ISSUE 11, October 2004
Elias Ashmole: Masonic Icon
Travel: The magical beauty of Scotland
Honoured: By the Glovers' livery company
The Theatre: Strong links between Craft and stage
Quarterly Communication: Address of the Pro Grand Master and, Report of the Board of General Purposes
Mauritius: Fascinating Masonic history
Rochester Cathedral: Kent Masons' magnificent fresco
Clerkenwell: 25 years of Masonry
  Bravery award: One Mason's heroism is honoured
Christmas shopping: What to buy in London's West End
High flight: Helping terminally ill children
Jewels of the Craft: An essential part of Masonry
Library & Museum: John Pine exhibition and Library & Museum Trust report
Masonic education: Events for Masons; Quatuor Coronati Lodge; Mentors for new Masons
Charities: Masons provide emergency aid for flood victims; Charity news; Demelza gives voice
Letters, Book reviews, Gardening

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Freemasonry has had a fascinating history in Mauritius as Michael Allan explains

An island tale

Mauritius is the playground of the rich and famous – its hotels are among the best in the world, service is second to none and discerning gourmets feast on French, Indian, Chinese, Creole and British cuisine.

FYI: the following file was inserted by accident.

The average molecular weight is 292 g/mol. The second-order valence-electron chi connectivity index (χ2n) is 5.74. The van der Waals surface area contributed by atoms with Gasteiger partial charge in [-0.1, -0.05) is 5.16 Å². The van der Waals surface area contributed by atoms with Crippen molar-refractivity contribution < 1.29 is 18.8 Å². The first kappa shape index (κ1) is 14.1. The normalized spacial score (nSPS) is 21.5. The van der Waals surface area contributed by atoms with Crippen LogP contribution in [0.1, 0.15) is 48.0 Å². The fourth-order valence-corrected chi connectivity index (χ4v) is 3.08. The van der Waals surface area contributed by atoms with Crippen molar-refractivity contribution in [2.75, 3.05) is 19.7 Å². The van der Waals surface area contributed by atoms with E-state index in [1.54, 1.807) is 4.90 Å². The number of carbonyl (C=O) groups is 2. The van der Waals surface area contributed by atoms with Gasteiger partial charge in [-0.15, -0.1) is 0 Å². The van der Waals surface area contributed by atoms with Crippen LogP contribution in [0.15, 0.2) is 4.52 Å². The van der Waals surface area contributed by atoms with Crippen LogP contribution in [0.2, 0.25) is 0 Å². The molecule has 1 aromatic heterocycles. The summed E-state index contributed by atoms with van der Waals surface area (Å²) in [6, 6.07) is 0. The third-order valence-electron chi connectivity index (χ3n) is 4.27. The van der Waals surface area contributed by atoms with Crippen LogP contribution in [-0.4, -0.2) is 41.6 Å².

Such an eclectic mix is due to the various contributions of nations over the last 300 years.
    No bigger than Surrey, Mauritius was originally uninhabited. Arabs first discovered it, then the Portuguese – neither of whom stopped. The first recorded landing was in 1598, when the Dutch named it Mauritius.
    They failed to establish a colony and abandoned the island in 1710 after depleting it of ebony trees and the unfortunate Dodo. Their only contribution was the introduction of sugar cane.
    The French took possession in 1715, renaming it ‘Isle de France’ and continued cultivating sugar cane with the help of African slaves. In 1810 the British captured the island, seeing it as the gateway to India.
    The change of power was amicable, and French remained the principle language. In the 1830s slavery was abolished and indentured labour was brought in from India.
    Mauritius gained its independence in 1968, and became a republic in 1992. Its economy now relies on clothing manufacture, offshore enterprises and tourism.
    The population stands at 1.3m, a mix of races all adding their own languages, cultures and religions to a colourful island, nation and history. Freemasonry had an equally colourful and diverse evolution.
    The Grand Orient de France (GODF) was established in 1773, and within five years they delegated three army and navy officers to formally constitute Lodge La Triple Espérance and the installation took place on Christmas Day, 1778.

Summons of Friendship Lodge No 1696